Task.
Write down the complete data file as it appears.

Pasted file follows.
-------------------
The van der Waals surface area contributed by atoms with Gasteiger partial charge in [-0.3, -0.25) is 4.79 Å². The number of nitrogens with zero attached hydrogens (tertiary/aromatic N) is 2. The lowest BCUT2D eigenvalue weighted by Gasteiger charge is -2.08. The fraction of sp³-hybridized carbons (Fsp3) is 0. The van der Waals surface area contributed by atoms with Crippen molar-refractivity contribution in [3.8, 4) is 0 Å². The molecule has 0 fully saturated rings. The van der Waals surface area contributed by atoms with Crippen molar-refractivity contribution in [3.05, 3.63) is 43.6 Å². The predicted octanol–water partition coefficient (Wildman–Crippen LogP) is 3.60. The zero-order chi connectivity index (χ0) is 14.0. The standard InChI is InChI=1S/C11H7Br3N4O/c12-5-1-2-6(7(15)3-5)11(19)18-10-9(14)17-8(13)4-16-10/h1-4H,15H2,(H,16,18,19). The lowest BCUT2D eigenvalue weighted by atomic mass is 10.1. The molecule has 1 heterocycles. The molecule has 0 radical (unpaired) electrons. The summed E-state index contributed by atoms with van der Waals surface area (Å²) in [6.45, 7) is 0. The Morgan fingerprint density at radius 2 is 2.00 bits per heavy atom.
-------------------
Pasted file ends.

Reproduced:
The van der Waals surface area contributed by atoms with Gasteiger partial charge in [-0.3, -0.25) is 4.79 Å². The number of nitrogens with zero attached hydrogens (tertiary/aromatic N) is 2. The lowest BCUT2D eigenvalue weighted by Gasteiger charge is -2.08. The fraction of sp³-hybridized carbons (Fsp3) is 0. The van der Waals surface area contributed by atoms with Crippen molar-refractivity contribution in [3.8, 4) is 0 Å². The molecule has 0 fully saturated rings. The van der Waals surface area contributed by atoms with Crippen molar-refractivity contribution in [3.05, 3.63) is 43.6 Å². The predicted octanol–water partition coefficient (Wildman–Crippen LogP) is 3.60. The zero-order chi connectivity index (χ0) is 14.0. The standard InChI is InChI=1S/C11H7Br3N4O/c12-5-1-2-6(7(15)3-5)11(19)18-10-9(14)17-8(13)4-16-10/h1-4H,15H2,(H,16,18,19). The lowest BCUT2D eigenvalue weighted by atomic mass is 10.1. The molecule has 1 heterocycles. The molecule has 0 radical (unpaired) electrons. The summed E-state index contributed by atoms with van der Waals surface area (Å²) in [6.45, 7) is 0. The Morgan fingerprint density at radius 2 is 2.00 bits per heavy atom.